Dog Diarrhea: How to determine if it’s serious or not so serious

Dog Diarrhea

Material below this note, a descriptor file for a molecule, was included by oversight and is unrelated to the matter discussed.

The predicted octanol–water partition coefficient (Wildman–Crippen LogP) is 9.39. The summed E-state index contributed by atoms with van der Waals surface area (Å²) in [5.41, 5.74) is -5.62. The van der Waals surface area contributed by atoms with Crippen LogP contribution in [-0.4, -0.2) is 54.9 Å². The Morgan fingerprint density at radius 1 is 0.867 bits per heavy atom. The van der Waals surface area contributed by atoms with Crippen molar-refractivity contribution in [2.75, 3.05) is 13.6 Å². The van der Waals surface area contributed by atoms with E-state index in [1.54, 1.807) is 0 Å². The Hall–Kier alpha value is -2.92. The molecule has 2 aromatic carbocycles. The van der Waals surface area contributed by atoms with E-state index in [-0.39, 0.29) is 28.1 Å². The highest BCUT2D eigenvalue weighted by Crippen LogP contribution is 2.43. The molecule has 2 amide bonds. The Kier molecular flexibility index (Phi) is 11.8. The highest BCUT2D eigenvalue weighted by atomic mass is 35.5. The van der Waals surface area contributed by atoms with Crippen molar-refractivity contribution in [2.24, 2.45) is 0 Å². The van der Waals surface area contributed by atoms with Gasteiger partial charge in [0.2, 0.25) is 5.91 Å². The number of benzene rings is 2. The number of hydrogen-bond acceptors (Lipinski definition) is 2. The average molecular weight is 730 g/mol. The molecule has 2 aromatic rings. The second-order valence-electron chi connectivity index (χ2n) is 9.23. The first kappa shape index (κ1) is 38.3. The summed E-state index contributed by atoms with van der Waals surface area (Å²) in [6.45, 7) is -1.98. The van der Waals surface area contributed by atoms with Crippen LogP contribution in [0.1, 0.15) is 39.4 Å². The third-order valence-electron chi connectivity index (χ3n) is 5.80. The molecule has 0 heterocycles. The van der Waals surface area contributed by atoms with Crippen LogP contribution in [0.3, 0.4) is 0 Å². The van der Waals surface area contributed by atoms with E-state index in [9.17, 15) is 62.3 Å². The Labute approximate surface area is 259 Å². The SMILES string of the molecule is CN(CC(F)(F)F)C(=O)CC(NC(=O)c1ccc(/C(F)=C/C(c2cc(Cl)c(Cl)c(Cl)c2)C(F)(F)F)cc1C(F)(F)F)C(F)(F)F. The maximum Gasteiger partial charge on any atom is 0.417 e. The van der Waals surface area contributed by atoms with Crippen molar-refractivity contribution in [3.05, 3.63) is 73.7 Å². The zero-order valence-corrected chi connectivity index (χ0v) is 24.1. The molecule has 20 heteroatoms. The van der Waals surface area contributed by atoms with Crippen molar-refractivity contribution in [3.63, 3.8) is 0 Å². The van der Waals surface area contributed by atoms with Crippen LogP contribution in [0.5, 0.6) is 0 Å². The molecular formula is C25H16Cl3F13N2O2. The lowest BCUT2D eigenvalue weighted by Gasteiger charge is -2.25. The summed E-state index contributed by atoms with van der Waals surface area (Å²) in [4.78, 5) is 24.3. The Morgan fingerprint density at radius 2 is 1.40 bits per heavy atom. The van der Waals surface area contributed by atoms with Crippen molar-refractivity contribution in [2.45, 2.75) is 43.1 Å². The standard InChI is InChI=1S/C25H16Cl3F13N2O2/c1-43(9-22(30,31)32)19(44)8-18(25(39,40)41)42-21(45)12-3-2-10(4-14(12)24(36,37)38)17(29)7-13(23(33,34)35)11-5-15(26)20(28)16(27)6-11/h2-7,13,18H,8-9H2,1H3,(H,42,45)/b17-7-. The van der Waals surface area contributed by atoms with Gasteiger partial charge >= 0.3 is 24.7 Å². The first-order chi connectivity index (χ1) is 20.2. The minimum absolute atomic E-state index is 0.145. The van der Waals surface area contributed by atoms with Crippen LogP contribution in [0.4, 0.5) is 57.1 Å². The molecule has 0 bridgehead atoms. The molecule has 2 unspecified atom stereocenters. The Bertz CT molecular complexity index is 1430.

When it comes to dogs and diarrhea, this usually temporary condition is nothing to panic about. In some cases, however, dog diarrhea may be a symptom of a serious condition. In these cases, you will have to take your dog to a vet to discuss options for treating diarrhea and possibly administer dog diarrhea treatment in the form of pills or gels. Just a few prescriptions available to treat dog diarrhea include DiaBac capsules, diarrhea control gels, and pet-penicillin diarrhea medication. All prescription dog diarrhea medications require a visit to your vet. So what could be causing your dogs diarrhea? There are several main causes of dog diarrhea including poor or incorrect diet, bacteria, parasites such as roundworms, viruses, stress, and eating garbage, human food or stale food. Mainly bacteria, such as E coli or salmonella, in the dog's food cause more serious cases of dog diarrhea or “acute dog diarrhea.” Symptoms of acute dog diarrhea (and dog diarrhea in general) include watery stools or softer than usual stools, and blood and mucus in the stool. With acute dog diarrhea, your dog may defecate more frequently, and he might also feel dehydrated and tired. Although the symptoms of chronic dog diarrhea are the same as mild to moderate dog diarrhea cases, chronic canine diarrhea is the most serious of all. Your dog will defecate frequently, blood will be present in the stool, and your dog will also vomit. Chronic dog diarrhea symptoms can last anywhere from two days up to two weeks. If you notice that your dog has diarrhea or your new pet has puppy diarrhea, the most important thing you can do is provide plenty of fresh water immediately and contact your vet. Your vet will ask a series of questions. Based on answers to those questions, he will determine if a doctor’s visit is necessary for treatment of your dogs diarrhea. In the meantime, if you want to make your dog more comfortable, in addition to plenty of fresh water-- also called “water therapy”-- you can try Pepto-Bismol. Around 1ml is enough for every 10 lbs. of your dog’s weight. If your dog responds well to Pepto, you can give him up to three doses per day for no more than a week. Imodium A-D is also a good home remedy. Use the same dosage for Imodium as you would for Pepto. The cost for Pepto-Bismol is around $4 and Imodium A-D liquid is around $6. Prescription dog diarrhea treatments range in cost from $14 up to $50. Pet Penicillin, on the other hand, is relatively inexpensive at $5. It is important to note that your dog’s health is not worth saving a few bucks. Go with your gut. If your dog is sick, take him to the vet.